Apple wants more music supporting its Spatial Audio features to be produced, with it reportedly offering financial incentives to record labels and artists to use the technology.
Apple Music subscribers will be familiar with Spatial Audio, a feature that allows them to hear positional audio in a track when equipped with suitable personal audio devices, such as AirPods Pro. It now appears that Apple wants more tracks to be produced that use Spatial Audio and Dolby Atmos on its service.
According to people with knowledge of the incentives speaking to Bloomberg on Monday, Apple is planning to give more weighting of royalties to streams of songs that are mixed using Dolby Atmos. Tracks mixed with Dolby Atmos are able to be listened to via the Spatial Audio feature.
For artists and record labels, using Dolby Atmos could lead to higher royalty payments than if they used more conventional means. Furthermore, it is believed that artists will benefit from the increased weighting for using Dolby Atmos even if the Spatial Audio benefits aren't actively listened to by users.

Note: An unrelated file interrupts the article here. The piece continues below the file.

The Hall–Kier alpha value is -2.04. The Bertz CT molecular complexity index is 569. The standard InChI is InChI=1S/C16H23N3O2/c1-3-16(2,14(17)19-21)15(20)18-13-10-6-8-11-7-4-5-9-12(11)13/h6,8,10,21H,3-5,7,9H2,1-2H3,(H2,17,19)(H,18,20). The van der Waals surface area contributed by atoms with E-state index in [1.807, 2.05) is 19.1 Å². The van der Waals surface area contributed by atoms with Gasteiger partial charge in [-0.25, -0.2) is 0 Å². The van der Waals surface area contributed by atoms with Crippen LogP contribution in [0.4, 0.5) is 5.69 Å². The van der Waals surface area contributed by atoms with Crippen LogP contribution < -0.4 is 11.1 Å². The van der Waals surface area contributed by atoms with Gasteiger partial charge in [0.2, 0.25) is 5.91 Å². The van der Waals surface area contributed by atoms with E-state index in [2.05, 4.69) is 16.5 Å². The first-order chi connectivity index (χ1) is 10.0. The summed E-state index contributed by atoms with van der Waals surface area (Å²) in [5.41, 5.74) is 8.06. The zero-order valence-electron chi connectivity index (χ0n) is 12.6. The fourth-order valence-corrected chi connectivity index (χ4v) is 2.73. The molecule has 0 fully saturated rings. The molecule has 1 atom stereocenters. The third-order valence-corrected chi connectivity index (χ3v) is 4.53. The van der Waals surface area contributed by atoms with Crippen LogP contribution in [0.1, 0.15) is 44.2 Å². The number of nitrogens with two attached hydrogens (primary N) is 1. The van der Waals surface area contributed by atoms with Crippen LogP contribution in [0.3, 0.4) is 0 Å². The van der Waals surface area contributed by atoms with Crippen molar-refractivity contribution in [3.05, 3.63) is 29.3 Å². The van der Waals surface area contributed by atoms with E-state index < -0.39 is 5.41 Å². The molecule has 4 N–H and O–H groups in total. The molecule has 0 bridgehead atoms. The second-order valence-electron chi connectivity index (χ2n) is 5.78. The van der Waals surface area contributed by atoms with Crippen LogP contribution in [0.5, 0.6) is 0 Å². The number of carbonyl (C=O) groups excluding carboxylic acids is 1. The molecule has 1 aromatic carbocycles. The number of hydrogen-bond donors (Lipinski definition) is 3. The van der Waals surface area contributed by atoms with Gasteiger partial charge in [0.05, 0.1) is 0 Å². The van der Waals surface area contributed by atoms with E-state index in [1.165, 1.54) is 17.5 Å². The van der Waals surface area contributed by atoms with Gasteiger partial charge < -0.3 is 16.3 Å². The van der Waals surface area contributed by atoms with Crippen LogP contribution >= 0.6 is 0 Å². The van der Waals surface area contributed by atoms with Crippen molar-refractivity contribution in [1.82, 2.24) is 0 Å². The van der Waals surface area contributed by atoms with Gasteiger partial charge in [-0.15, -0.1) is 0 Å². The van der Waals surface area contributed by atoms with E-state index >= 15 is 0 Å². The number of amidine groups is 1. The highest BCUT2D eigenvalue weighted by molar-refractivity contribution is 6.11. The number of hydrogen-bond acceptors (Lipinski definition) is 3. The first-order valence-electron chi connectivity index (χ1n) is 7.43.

The policy apparently won't just apply to new music. There is an expectation that artists and labels will remix older tracks to use Dolby Atmos to enjoy the higher royalties.
Using Dolby Atmos does involve some extra cost, but it is thought by the sources that mixing using it is "broadly affordable," and so it's worthwhile for artists to take advantage of the offer.
To Apple, it stands to benefit in a number of ways, including increased subscriber counts from users wanting to listen to Spatial Audio recordings. With Apple's audio range including AirPods supporting Atmos playback, it could also enjoy an increase in hardware sales.
Apple declined to comment to the report, and it has yet to officially make an announcement about the incentives.
Apple's Spatial Audio support was introduced in 2021. Spatial Audio made with Dolby Atmos gives the effect of listening to music in a simulated 3D audio space, and works with AirPods and speakers in devices like an iPhone, MacBook Pro or HomePod.
When used with personal audio devices like AirPods Pro with head tracking, the tracking element is included as part of the performance, with the music changing depending on how the user moves their head.